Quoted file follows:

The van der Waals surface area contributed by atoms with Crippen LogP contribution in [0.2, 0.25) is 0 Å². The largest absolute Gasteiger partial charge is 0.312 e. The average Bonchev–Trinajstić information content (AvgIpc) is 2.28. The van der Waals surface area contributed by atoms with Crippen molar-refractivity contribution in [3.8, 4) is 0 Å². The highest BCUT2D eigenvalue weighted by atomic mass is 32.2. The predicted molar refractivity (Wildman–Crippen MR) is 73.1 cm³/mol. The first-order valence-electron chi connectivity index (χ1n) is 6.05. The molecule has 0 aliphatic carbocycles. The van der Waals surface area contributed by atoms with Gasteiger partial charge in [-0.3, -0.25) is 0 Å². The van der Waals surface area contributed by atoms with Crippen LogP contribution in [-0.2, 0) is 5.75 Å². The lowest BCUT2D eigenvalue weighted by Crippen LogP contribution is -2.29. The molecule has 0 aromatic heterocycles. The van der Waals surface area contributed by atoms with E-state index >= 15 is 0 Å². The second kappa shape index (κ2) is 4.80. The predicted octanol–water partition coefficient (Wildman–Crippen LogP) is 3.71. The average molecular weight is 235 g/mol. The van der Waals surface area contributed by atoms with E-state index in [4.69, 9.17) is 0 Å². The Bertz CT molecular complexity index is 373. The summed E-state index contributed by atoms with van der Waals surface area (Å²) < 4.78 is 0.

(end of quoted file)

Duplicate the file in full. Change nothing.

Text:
The van der Waals surface area contributed by atoms with Crippen LogP contribution in [0.2, 0.25) is 0 Å². The largest absolute Gasteiger partial charge is 0.312 e. The average Bonchev–Trinajstić information content (AvgIpc) is 2.28. The van der Waals surface area contributed by atoms with Crippen molar-refractivity contribution in [3.8, 4) is 0 Å². The highest BCUT2D eigenvalue weighted by atomic mass is 32.2. The predicted molar refractivity (Wildman–Crippen MR) is 73.1 cm³/mol. The first-order valence-electron chi connectivity index (χ1n) is 6.05. The molecule has 0 aliphatic carbocycles. The van der Waals surface area contributed by atoms with Gasteiger partial charge in [-0.3, -0.25) is 0 Å². The van der Waals surface area contributed by atoms with Crippen LogP contribution in [-0.2, 0) is 5.75 Å². The lowest BCUT2D eigenvalue weighted by Crippen LogP contribution is -2.29. The molecule has 0 aromatic heterocycles. The van der Waals surface area contributed by atoms with E-state index >= 15 is 0 Å². The second kappa shape index (κ2) is 4.80. The predicted octanol–water partition coefficient (Wildman–Crippen LogP) is 3.71. The average molecular weight is 235 g/mol. The van der Waals surface area contributed by atoms with E-state index in [4.69, 9.17) is 0 Å². The Bertz CT molecular complexity index is 373. The summed E-state index contributed by atoms with van der Waals surface area (Å²) < 4.78 is 0.